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Monday, December 31, 2012
When free throw shooting goes bad

By Kevin Arnovitz

Most of us have been taught that, through repetition, we can achieve proficiency at something. There's a good deal of reassurance to the idea that if you work long enough and hard enough at an activity you'll become good at it. Seems only fair.

There are entire fields of study dedicated to understanding muscle memory and motor learning. There's some difference of opinion about the extent to which motor skills are a product of other factors such as musculature, genetics, neurology , but "reps," as we call them in sports, are essential to mastering a task. If you're a good free throw shooter, chances are you worked hard at it, so it should come as no surprise that the majority of  players wh0 have remained in the NBA for a decade have improved their free throw shooting over the tenure in the league.

But in Monday's Wall Street Journal, Chris Herring examines a different subgroup,"players who have inexplicably lost the ability to shoot free throws." Herring spoke to veterans like Marcus Camby and Brendan Haywood and retired big man Olden Polynice, whose free throw percentage dropped to 26.2 percent during his final NBA season.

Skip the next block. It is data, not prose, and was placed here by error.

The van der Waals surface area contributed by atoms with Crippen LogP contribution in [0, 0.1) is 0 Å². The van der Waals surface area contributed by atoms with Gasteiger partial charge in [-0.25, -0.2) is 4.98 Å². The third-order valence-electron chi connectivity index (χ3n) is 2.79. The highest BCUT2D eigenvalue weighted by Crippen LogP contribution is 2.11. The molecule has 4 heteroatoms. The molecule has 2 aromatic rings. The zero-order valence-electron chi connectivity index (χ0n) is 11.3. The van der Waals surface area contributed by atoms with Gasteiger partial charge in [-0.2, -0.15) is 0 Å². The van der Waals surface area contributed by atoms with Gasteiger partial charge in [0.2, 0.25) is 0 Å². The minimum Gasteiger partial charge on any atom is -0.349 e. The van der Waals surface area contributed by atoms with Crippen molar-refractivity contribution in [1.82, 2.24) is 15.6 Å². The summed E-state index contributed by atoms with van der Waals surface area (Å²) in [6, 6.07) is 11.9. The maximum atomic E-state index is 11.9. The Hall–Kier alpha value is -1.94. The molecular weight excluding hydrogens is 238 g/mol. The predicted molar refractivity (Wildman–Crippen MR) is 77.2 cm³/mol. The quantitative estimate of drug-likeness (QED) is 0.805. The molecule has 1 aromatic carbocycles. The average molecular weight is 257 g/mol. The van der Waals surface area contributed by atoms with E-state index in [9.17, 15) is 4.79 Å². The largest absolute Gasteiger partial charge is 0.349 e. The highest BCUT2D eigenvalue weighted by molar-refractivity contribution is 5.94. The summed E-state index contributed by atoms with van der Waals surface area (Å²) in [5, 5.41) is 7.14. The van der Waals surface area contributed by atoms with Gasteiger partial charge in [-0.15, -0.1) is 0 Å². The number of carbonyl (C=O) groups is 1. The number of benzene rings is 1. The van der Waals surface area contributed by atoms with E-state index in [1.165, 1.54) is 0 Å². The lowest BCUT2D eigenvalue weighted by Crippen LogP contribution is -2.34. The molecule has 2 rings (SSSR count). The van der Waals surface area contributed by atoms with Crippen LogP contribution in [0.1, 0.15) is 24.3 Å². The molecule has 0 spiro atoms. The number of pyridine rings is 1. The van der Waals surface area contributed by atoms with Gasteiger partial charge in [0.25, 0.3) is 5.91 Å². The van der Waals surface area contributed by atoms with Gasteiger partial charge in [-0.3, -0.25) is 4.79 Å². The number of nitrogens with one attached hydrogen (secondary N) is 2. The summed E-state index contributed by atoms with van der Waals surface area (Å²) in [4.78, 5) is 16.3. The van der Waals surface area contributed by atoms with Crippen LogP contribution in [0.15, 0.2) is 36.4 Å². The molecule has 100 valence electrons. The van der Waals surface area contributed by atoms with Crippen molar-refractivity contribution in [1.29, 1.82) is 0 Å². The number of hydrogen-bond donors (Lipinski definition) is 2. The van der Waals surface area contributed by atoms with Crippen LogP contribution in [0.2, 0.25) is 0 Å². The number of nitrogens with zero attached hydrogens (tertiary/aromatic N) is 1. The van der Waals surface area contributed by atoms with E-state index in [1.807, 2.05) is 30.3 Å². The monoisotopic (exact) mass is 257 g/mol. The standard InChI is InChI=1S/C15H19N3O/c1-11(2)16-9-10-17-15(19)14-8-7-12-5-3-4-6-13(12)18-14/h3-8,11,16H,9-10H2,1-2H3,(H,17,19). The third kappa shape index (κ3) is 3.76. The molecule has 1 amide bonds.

Herring also talked with some specialists, including former Golden State Warrior shooting coach Buzz Braman, who worked with Andres Biedrins. Braman worked with Biedrins on mechanics, but also enlisted the Warriors' broadcast crew for one particularly unorthodox approach:
Specialists usually find themselves working with a player's confidence just as much as his mechanics. Buzz Braman, a former shooting coach with the Golden State Warriors, said he asked the camera crew that televised the team's games to find pretty women in the crowd and display shots of them if and when struggling shooter Andris Biedrins made a free throw.

The way Braman saw it, Biedrins—who shot 30.6% from the line in 2005—would see the women during film study, and garner positive reinforcement from their reaction to seeing his shot go down.

"I know fixing mechanics is important," said Braman, who helped get Biedrins up to 62% by 2008, "but if a guy doesn't believe in himself, do mechanics really matter?"